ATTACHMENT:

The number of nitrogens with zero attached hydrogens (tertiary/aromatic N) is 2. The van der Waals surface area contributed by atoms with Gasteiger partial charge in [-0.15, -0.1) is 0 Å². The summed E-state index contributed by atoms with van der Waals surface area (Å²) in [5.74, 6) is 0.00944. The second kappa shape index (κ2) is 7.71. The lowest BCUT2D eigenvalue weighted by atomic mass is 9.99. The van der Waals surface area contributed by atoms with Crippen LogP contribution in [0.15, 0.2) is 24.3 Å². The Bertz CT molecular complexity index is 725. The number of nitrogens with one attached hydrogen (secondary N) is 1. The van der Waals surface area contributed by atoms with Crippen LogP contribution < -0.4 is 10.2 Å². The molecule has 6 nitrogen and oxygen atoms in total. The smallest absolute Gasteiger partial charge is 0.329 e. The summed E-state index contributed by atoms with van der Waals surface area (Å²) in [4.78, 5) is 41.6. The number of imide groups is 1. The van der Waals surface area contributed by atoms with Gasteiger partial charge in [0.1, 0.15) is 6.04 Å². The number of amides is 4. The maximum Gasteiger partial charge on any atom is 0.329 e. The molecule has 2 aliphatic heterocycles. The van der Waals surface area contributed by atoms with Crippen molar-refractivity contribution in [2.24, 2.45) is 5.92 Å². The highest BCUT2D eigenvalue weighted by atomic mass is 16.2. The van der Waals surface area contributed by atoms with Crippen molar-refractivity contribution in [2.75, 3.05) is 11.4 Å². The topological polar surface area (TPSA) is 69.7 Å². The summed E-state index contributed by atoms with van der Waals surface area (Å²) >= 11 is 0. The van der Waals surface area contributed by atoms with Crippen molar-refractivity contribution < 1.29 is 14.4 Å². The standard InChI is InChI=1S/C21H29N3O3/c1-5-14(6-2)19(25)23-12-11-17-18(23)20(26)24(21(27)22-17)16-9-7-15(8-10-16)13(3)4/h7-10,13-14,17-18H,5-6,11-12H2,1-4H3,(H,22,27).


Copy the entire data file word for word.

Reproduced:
The number of nitrogens with zero attached hydrogens (tertiary/aromatic N) is 2. The van der Waals surface area contributed by atoms with Gasteiger partial charge in [-0.15, -0.1) is 0 Å². The summed E-state index contributed by atoms with van der Waals surface area (Å²) in [5.74, 6) is 0.00944. The second kappa shape index (κ2) is 7.71. The lowest BCUT2D eigenvalue weighted by atomic mass is 9.99. The van der Waals surface area contributed by atoms with Crippen LogP contribution in [0.15, 0.2) is 24.3 Å². The Bertz CT molecular complexity index is 725. The number of nitrogens with one attached hydrogen (secondary N) is 1. The van der Waals surface area contributed by atoms with Crippen LogP contribution < -0.4 is 10.2 Å². The molecule has 6 nitrogen and oxygen atoms in total. The smallest absolute Gasteiger partial charge is 0.329 e. The summed E-state index contributed by atoms with van der Waals surface area (Å²) in [4.78, 5) is 41.6. The number of imide groups is 1. The van der Waals surface area contributed by atoms with Gasteiger partial charge in [0.1, 0.15) is 6.04 Å². The number of amides is 4. The maximum Gasteiger partial charge on any atom is 0.329 e. The molecule has 2 aliphatic heterocycles. The van der Waals surface area contributed by atoms with Crippen molar-refractivity contribution in [2.24, 2.45) is 5.92 Å². The highest BCUT2D eigenvalue weighted by atomic mass is 16.2. The van der Waals surface area contributed by atoms with Crippen molar-refractivity contribution in [2.75, 3.05) is 11.4 Å². The topological polar surface area (TPSA) is 69.7 Å². The summed E-state index contributed by atoms with van der Waals surface area (Å²) >= 11 is 0. The van der Waals surface area contributed by atoms with Crippen molar-refractivity contribution < 1.29 is 14.4 Å². The standard InChI is InChI=1S/C21H29N3O3/c1-5-14(6-2)19(25)23-12-11-17-18(23)20(26)24(21(27)22-17)16-9-7-15(8-10-16)13(3)4/h7-10,13-14,17-18H,5-6,11-12H2,1-4H3,(H,22,27).